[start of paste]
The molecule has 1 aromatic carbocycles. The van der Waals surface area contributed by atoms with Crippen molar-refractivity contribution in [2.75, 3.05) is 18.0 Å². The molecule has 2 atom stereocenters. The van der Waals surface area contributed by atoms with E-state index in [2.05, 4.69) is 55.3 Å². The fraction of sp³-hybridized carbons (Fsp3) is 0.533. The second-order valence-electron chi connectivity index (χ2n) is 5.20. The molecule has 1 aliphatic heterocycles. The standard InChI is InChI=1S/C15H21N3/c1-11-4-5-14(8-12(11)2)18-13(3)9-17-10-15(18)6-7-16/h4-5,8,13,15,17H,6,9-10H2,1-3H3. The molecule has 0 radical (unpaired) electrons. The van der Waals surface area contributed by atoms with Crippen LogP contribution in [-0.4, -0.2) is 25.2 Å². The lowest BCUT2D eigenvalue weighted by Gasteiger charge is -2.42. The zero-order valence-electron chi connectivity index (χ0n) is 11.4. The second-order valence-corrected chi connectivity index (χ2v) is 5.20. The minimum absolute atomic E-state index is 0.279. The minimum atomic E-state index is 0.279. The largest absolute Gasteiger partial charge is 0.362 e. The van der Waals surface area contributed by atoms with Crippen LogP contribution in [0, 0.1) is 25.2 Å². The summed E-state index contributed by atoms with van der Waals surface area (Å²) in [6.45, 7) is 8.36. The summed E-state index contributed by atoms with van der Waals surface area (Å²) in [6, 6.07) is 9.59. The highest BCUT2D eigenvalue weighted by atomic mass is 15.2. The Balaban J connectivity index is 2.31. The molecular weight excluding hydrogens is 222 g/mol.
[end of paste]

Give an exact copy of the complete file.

The molecule has 1 aromatic carbocycles. The van der Waals surface area contributed by atoms with Crippen molar-refractivity contribution in [2.75, 3.05) is 18.0 Å². The molecule has 2 atom stereocenters. The van der Waals surface area contributed by atoms with E-state index in [2.05, 4.69) is 55.3 Å². The fraction of sp³-hybridized carbons (Fsp3) is 0.533. The second-order valence-electron chi connectivity index (χ2n) is 5.20. The molecule has 1 aliphatic heterocycles. The standard InChI is InChI=1S/C15H21N3/c1-11-4-5-14(8-12(11)2)18-13(3)9-17-10-15(18)6-7-16/h4-5,8,13,15,17H,6,9-10H2,1-3H3. The molecule has 0 radical (unpaired) electrons. The van der Waals surface area contributed by atoms with Crippen LogP contribution in [-0.4, -0.2) is 25.2 Å². The lowest BCUT2D eigenvalue weighted by Gasteiger charge is -2.42. The zero-order valence-electron chi connectivity index (χ0n) is 11.4. The second-order valence-corrected chi connectivity index (χ2v) is 5.20. The minimum absolute atomic E-state index is 0.279. The minimum atomic E-state index is 0.279. The largest absolute Gasteiger partial charge is 0.362 e. The van der Waals surface area contributed by atoms with Crippen LogP contribution in [0, 0.1) is 25.2 Å². The summed E-state index contributed by atoms with van der Waals surface area (Å²) in [6.45, 7) is 8.36. The summed E-state index contributed by atoms with van der Waals surface area (Å²) in [6, 6.07) is 9.59. The highest BCUT2D eigenvalue weighted by atomic mass is 15.2. The Balaban J connectivity index is 2.31. The molecular weight excluding hydrogens is 222 g/mol.